A confusing poll on Europe – but does it matter?

The elections for the European Parliament in June will inevitably be regarded a referendum on the performance of governments coping with recession. This is a pity, and will create great confusion over public attitudes on the future of the Europe. Even in the Republic where the EU has a much bigger profile than in the UK and where issues have traditionally been debated on merit, the Euro-vote will be cast as a referendum on the beleaguered government. But the Euro-dimension remains. Whether or not Fianna Fail suffers meltdown, the Euro poll will be treated a a referendum on holding a referendum on the Treaty before November. Although proxy politics like this confuses the issues, I take consolation from the fact that the Treaty itself hardly matters now, whatever the vote. Continuing stalemate will do little real damage. The recession has shown an EU marking time and a big reversion to the authority of national governments. At best, the EU – or more particularly the eurozone – is now regarded as an air raid shelter from the economic blitzkrieg. It will take time before the European dimension picks up dynamic again.

That is why it’s puzzling that a bullish William Hague has chosen to rub an old sore and raise the profile of Conservative calls for a EU referendum, whether or not it’s ratified by the time he expects to become Foreign Secretary. I can only assume apart from indulging his own acute euro-scepticism, he’s sounding a dog whistle blast to help get out the core Tory vote in June, not only for the European Parliament but for elections to many English councils. And of course, to embarrass Gordon Brown further ( if that’s possible after this week) over his u-turn on Tony Blair’s referendum pledge.

“Mr Hague said that, if it were not ratified by the time of a Tory victory, there would be a referendum “in the opening months” and a Bill preparing for the vote would be ready. If the treaty had been ratified, the party would, nevertheless, spell out in its manifesto what action it would take to reverse European integration. Pressed on whether in those circumstances a referendum could still be promised in a Tory manifesto, he said: “We would not rule anything in or out.”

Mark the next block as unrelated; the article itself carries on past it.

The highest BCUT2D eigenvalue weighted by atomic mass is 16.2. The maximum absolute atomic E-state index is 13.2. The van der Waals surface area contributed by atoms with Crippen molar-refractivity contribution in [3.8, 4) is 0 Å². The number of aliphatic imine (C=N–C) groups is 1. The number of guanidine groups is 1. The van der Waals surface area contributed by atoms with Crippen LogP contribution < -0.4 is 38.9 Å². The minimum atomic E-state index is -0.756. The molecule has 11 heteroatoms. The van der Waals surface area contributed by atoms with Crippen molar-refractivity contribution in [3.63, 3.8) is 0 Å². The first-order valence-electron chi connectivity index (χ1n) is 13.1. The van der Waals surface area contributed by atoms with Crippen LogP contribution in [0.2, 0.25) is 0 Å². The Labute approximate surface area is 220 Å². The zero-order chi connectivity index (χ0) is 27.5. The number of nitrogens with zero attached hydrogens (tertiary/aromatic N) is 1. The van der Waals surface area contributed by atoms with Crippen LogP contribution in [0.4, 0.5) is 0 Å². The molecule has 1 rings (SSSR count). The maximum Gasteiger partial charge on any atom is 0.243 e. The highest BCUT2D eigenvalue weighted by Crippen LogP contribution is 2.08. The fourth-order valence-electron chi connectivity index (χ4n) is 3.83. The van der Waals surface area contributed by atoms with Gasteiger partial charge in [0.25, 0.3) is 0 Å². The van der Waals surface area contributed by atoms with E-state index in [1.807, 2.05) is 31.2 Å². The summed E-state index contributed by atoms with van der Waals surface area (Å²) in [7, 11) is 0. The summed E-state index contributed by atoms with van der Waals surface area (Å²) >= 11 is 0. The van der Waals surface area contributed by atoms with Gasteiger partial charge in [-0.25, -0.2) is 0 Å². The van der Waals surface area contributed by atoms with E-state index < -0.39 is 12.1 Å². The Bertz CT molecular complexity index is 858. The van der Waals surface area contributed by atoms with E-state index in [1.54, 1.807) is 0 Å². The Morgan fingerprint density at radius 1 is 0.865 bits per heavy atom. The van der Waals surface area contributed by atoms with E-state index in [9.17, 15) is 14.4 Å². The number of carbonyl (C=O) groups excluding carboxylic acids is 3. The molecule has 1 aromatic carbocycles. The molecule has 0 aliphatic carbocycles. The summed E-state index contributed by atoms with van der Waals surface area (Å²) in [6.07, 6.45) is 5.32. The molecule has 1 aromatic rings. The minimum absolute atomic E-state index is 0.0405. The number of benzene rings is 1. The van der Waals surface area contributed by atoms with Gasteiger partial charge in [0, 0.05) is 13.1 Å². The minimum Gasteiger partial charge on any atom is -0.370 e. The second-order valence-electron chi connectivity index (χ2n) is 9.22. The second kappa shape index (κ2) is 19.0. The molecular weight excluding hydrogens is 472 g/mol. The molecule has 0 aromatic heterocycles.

But as Eurosceptic Gerald Warner says, David Cameron’s pledge is more carefully ambiguous. Is there a just a little strain between the leader and his deputy on Europe? It’s still hard to see how a Cameron government next year coping with the cuts and possible chaos would want to waste political energy and capital on it.

  • MacBeth

    In NI here I would like one of our MEPs, Bairbre DeBrun, to explain why her Sinn Fein party is so against Irish languages schools in sharp contrast to position of the European Charter on Minority Languages?

  • Itwas SammyMcNally whatdoneit

    If labour all but dead and buried Europe offers the slightest hint for election recovery.

    We may already be in the middle of a sterling crisis with precentage falls higher than the last the IMF came-a-calling. Britain’s position of half in and half out of the EU – wanting the benefits of membership and the self indulgence of holding on to its own currency doesnt look as sound from an economic perspective as it might have before the recent plunge in Sterling and Tory talking down of the economy – which is what oppsotion parties like to do – could not only damage sterling further but also bring closer the debate on joining the Euro.

    What have labour to lose – the only way is up – and it is surely time to discuss the economic merits and de-mertis of the single currency with the added benefit from Labour’s perspective of knowing that every mention of it will cause fright in the unreconstructed Tory right and even amongst the more sensible backbenchers.

  • John K Lund / Lllamedos / Suchard

    Every body has a right to vota against Labour candidates. On the Lisbon Treaty they included a manifesto on this issue. That is the most important issue in Europe and Sammy you can keep all your money in Euro accounts and you will live to regret your choice should you do this; when the Euro plummets downwards.We have the worst goverment in living history in this United Kingdom and it is our democratic right to use all legal means to bring it down. The only party that can do this in NI are the Conservatives and Unonists. Remember what they said about Thatcher’s Anglo Irish Agreement- that it was Sunningdale for slow learners well this time it is across the board it seems.